Former American U.N. Ambassador John Bolton has warned that any deal we reach with Iran is “an unprecedented act of surrender” to a country that nobody can trust. Bolton is also upset with the president’s reaction to the letter that 47 U.S. Senators sent to Iran, because they were just trying to stand up for the Constitution (and war).
This deal is fundamentally flawed. There really is no deal I’d trust Iran with. It is a regime determined to have nuclear weapons and this deal will give it to them.
Any deal we make with them that doesn’t include either much tighter sanctions, or outright war, is going to be fundamentally flawed to the warmongers. Besides that, Bolton seems to have forgotten that we’re not the only country at the table with Iran. Great Britain, Germany, France, Russia, and China are also at the table, trying to work out a deal for Iran to slow down, or stop, its research into nuclear weapons in exchange for lifting economic sanctions.
He also clearly doesn’t understand that it’s hard to make progress with world affairs when we get stuck in a chest-pounding rut. When it comes to solving the problem of a “rogue state” like Iran (or Russia, for that matter), we’re pretty stuck on the idea of economic sanctions, when we’re not stuck on the idea of war. However, according a 2013 article by Carla Robbins of the Council on Foreign Relations, such sanctions haven’t worked with either Iran or North Korea. Syria’s getting worse, not better, under their sanctions.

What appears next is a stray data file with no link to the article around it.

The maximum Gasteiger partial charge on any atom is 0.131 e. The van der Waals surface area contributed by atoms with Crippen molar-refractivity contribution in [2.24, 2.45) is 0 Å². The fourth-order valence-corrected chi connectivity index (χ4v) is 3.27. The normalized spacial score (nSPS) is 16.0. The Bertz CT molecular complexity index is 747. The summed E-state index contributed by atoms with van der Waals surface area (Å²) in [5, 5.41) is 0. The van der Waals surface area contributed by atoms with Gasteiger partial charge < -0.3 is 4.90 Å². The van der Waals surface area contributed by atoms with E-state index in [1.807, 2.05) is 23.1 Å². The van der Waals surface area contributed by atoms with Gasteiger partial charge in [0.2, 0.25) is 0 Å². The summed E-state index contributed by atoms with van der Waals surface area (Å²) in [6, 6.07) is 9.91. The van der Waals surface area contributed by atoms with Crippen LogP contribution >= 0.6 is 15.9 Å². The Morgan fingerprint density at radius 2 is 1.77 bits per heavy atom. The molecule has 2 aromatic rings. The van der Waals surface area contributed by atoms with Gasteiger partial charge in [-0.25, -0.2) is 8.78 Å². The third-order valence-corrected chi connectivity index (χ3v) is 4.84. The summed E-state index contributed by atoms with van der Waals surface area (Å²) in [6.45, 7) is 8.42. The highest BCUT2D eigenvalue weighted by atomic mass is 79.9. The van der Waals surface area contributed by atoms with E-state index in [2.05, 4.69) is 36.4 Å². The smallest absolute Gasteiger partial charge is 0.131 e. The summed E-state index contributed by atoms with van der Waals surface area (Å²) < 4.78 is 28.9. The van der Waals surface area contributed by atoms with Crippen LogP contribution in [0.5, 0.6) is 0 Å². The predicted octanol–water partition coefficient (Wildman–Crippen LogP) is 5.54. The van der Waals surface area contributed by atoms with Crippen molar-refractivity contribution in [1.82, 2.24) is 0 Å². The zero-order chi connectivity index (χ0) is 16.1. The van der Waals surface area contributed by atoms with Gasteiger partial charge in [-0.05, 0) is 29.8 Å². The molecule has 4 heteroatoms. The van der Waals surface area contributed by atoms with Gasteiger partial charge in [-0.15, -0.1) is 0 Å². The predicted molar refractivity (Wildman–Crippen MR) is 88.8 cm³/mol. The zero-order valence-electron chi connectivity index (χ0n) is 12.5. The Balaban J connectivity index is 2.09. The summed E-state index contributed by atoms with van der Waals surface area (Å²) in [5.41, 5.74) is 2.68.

Robbins points to Cuba as the most conspicuous failure of economic sanctions as a matter of foreign policy. After over 50 years, Cuba has yet to drop the Castros as their leaders in order to get our sanctions on them lifted.
There is some evidence that economic sanctions can work under certain circumstances, such as ending apartheid in South Africa. Economic sanctions on Libya had some of the effect we wanted, as well. But the evidence supporting the effectiveness of sanctions is far scantier than the evidence against.
Bolton also said, according to the article in The Hill:
The president coddles the Iranian ayatollah and attacks his own countrymen and our closest allies over this deal. The danger we hope to avoid is now imminent. This is just one example of how the President doesn’t care about America’s national security.
Bolton’s simply toeing the party line, here. Republicans want war with Iran, in part because Israel wants war with Iran, and they also want a regime change. These negotiations will ensure neither of those things. Last year, according to Salon, Bolton said that the U.S. was acting like a nation in decline in seeking a diplomatic solution to the situation in the Ukraine. He very likely sees the negotiations with Iran this way, too.
Then again, conservatives seem to want war everywhere. And when they can’t get war, they want other punishments, not negotiations that could prove to be mutually beneficial. It comes down to what makes us look strong. To Republicans, and people like Bolton, pounding on their chests, and striking with an iron fist, are the only ways we have to appear strong. It doesn’t matter if it doesn’t work, we have to do it anyway.
Bolton’s statements were idiotic, at best. As a former U.N. ambassador, he really ought to know better than this.[separatory type= “thin”]